Combined, our results provide experimental evidence that piñon pines attempted to avoid drought-induced mortality by regulating stomata and foregoing further photosynthesis but subsequently succumbed to drought due to carbon starvation, not sudden hydraulic failure. Importantly, we isolate the effect of temperature from other climate variables and biotic agents and show that the effect of warmer temperature in conjunction with drought can be substantial.
Our results imply that future warmer temperatures will not only increase background rates of tree mortality (13, 16), but also result in more frequent widespread vegetation die-off events (3, 35) through an exacerbation of metabolic stress associated with drought. With warmer temperatures, droughts of shorter duration—which occur more frequently—would be sufficient to cause widespread die-off.
How much more frequently? They calculated an estimate for that, too: five times more frequently. Of course, that’s for the specific kinds of forests they were studying, and the exact number may vary, but the general trend is clear: higher temperatures mean more frequent droughts, like the year-long drought we just experienced in south Georgia.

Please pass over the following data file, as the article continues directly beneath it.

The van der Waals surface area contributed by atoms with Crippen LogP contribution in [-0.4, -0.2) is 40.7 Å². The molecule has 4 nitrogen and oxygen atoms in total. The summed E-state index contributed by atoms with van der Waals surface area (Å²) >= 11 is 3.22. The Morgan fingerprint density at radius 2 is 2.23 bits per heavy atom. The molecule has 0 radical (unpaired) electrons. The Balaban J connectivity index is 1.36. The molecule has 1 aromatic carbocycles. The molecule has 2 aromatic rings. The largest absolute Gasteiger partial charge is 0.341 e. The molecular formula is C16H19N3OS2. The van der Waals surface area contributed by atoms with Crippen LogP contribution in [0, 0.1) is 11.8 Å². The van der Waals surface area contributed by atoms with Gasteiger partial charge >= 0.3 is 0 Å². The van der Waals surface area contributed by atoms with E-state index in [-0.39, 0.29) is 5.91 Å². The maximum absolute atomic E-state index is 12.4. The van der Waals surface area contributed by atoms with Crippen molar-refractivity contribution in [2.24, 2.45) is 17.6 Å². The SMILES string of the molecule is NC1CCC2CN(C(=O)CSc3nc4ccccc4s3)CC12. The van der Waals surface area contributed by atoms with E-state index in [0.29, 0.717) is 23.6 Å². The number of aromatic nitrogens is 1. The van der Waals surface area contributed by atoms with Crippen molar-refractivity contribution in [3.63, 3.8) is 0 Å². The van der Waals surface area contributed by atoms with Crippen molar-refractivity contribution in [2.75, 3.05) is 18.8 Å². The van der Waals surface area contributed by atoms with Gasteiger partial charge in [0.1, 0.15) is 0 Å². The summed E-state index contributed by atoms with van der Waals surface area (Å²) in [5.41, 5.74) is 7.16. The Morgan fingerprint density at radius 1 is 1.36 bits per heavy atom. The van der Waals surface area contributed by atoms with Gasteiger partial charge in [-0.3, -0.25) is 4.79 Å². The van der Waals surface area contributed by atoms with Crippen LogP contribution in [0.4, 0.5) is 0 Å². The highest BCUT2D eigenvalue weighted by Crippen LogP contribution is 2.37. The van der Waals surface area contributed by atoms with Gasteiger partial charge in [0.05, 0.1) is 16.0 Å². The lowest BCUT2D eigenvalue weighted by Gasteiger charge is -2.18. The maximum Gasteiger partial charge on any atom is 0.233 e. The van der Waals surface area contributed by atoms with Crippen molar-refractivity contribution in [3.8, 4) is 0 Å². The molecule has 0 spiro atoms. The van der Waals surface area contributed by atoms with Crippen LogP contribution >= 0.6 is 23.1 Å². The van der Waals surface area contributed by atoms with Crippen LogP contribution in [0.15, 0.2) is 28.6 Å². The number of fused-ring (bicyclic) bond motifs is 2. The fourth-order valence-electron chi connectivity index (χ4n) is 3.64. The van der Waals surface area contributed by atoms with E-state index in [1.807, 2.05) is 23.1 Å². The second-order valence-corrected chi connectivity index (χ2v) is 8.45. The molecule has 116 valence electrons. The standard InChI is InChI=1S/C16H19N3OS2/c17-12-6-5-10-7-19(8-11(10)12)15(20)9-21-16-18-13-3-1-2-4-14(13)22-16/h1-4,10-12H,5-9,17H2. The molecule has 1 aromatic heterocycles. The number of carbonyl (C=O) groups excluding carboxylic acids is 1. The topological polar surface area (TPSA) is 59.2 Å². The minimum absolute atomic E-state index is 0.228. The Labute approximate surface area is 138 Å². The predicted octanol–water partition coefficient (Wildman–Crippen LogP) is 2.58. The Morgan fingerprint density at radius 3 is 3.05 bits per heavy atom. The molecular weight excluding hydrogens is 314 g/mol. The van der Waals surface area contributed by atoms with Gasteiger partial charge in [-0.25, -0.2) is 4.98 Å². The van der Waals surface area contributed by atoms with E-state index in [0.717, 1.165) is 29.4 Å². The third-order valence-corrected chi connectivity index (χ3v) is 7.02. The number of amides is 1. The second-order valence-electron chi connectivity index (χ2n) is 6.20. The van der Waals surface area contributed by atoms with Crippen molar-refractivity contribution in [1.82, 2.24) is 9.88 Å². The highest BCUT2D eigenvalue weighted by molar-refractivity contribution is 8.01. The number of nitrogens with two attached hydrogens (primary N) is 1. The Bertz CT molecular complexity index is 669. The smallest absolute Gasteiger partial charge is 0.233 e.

This projection is conservative because it is based on the historical drought record and therefore does not include changes in drought frequency, which is predicted to increase concurrently with warming (2, 37—39). In addition, populations of tree pests, such as bark beetles, which are often the proximal cause of mortality in this species and others, are also expected to increase with future warming (7, 9, 38).
Bark beetles, such as the ones that bored into this 19 inch slash pine and spread from there to twenty others I had to cut down to prevent further spread of the pine beetles. What happens when pine beetles spread is what you see in the first picture in this post: acres and acres of dead red pine trees. Monoculture slash pine plantations may show this effect most clearly, but look around here, and you’ll see red dead loblolly and longleaf pines, too.
The article is saying that if the beetles don’t get the trees weakened by droughts that will be much more frequent, the trees will die more quickly of suffocation, because the temperature is higher. Higher temperatures is something that should concern every Georgian in our state where forestry is the second largest industry and our forests protect our wildlife and the air that we breathe and the water that we drink.